It also provides insights and guidance for making further optimizations that will reduce page load times.
Google 'Test My Site'
This free Google speed testing tool checks your site speed for mobile users and provides recommendations for improvements.
It’s a simple and quick tool when it works. I’ve had some issues getting it to initiate tests reliably, so just a word of caution on that.
Test My Site is based on speed testing resources at WebPageTest.org, so you may also want to run the more comprehensive tests there in any case.
An Overlooked Free Google SEO Tool
Google Trends is a great free SEO keyword research tool that is sometimes overlooked.
It allows you to research and compare search volumes for up to 5 keywords over specific time periods. You can also see regional differences in search trends for these keywords, plus suggested keyword variations.
Google Trends allows you to determine which of several similar keyword phrases may be best to go after for SEO content planning purposes.
For example, see the Google Trends results below based on SEO keyword research on the subject of ‘dog treats’.
I’ve entered five keyword variations and can instantly see the relative search interest, including breakdown by US geographic region / states in this case.
I can also see data on related queries, which will help identify good keyword variations for potential long-tail and LSI keyword purposes.
Update Note (Feb 9, 2020)
Google shut down Google Correlate in mid-December of 2019, as a result of low usage.
The tool was useful for some people, but apparently not for quite *enough* people.
I’m leaving the content below just for reference purposes.
But, Google Correlate is indeed dead now.
Remember statistics class back in school?
Remember *how much fun* correlation coefficients were?
OK, maybe not. :-/
In any case, meet Google Correlate, which is a less well-known part of Google Trends. It may add some value for you as one of the more obscure free Google SEO tools.
While Google Trends lets you input multiple specific keyword terms and compare them for search interest over time, Google Correlate sort of does the opposite.
Google Correlate provides a way to see which search terms correlate best over time with any term you wish to input as a starting point. The range is 0 to 1, where 1 means perfect correlation.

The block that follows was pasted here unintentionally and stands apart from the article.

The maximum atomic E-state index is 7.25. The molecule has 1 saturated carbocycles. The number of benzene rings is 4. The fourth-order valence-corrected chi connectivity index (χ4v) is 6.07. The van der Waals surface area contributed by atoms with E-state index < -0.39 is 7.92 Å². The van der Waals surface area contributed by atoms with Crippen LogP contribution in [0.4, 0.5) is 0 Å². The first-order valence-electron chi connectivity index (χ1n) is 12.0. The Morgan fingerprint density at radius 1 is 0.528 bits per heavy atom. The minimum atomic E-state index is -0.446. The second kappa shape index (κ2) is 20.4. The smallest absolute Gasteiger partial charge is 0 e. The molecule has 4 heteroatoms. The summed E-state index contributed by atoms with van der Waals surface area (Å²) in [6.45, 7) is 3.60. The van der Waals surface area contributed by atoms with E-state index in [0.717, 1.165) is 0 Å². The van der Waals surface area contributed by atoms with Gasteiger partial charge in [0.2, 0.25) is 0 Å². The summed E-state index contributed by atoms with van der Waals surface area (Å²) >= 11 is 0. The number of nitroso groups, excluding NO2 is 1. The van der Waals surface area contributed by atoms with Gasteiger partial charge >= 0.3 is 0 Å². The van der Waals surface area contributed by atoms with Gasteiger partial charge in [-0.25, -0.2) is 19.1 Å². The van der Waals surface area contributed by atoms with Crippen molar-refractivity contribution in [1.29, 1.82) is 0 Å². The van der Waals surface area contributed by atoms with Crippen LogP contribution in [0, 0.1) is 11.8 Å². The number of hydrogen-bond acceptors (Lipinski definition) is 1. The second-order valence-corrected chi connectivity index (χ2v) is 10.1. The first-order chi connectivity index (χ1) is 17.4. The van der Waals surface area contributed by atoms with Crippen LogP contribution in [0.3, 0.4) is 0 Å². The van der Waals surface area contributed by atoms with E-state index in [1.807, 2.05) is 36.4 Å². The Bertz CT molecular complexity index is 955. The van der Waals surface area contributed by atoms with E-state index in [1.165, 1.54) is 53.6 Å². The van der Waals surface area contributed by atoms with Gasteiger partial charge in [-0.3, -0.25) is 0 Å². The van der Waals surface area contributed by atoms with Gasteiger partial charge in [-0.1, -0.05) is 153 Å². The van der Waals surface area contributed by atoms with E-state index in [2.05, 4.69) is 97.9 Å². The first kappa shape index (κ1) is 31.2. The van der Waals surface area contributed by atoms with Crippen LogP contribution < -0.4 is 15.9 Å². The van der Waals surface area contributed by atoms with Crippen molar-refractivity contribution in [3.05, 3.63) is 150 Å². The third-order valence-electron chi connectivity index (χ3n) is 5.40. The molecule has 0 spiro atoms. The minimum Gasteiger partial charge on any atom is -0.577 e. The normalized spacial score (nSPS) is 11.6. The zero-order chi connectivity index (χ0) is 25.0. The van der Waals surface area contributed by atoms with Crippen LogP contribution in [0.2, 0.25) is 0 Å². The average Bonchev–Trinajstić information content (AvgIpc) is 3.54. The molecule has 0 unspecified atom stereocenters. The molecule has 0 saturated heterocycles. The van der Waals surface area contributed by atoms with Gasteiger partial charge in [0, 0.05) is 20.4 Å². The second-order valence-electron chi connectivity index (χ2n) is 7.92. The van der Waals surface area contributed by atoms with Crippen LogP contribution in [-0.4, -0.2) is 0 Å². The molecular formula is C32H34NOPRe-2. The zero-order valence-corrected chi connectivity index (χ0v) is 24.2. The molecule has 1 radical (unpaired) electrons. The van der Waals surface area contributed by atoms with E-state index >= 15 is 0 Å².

Google Correlate for SEO Keyword Research
For keyword research purposes, Google Correlate can be useful for finding related terms that you may want to incorporate into your content planning and writing.
For example, see the Google Correlate output below, based on a seed search term of ‘dog treats’.
We see here that people searching for dog treats may also have been searching for options that were considered to be safe for their pets. They may have been worried about recalls of unsafe dog food or treats (which did actually happen a few years ago, unfortunately).
There is also some correlation with interest in US-made dog treats and treats made with sweet potato.
Some of these correlating search terms may be worth researching further as good keyword options.
For example, it may be worth going back into Google Trends and other SEO keyword planning tools to see what turns up for ‘sweet potato dog treats’.
You’ll also find that many or most of the search terms that correlate with your initial keyword have absolutely nothing to do with your area of interest for keyword research. This is just due to the randomness of correlations among millions of search phrases.
True to its name, Google Correlate only cares about search term *mathematical correlation* over a time period, not about similarity of concepts. So you will see some completely random search phrase connections turn up when using this tool for SEO purposes.
Issues with Google Correlate
A potential major downside of Google Correlate is that it may no longer be an active project for the Google Trends team. The data (as of this writing) stops on March 12, 2017.
Still, I encourage you to at least take a look at Google Correlate when doing SEO keyword planning. You just may uncover something interesting.
(And there are no heavy calculations required of the user, so you can keep your trusty HP calculator from stats class tucked safely away.)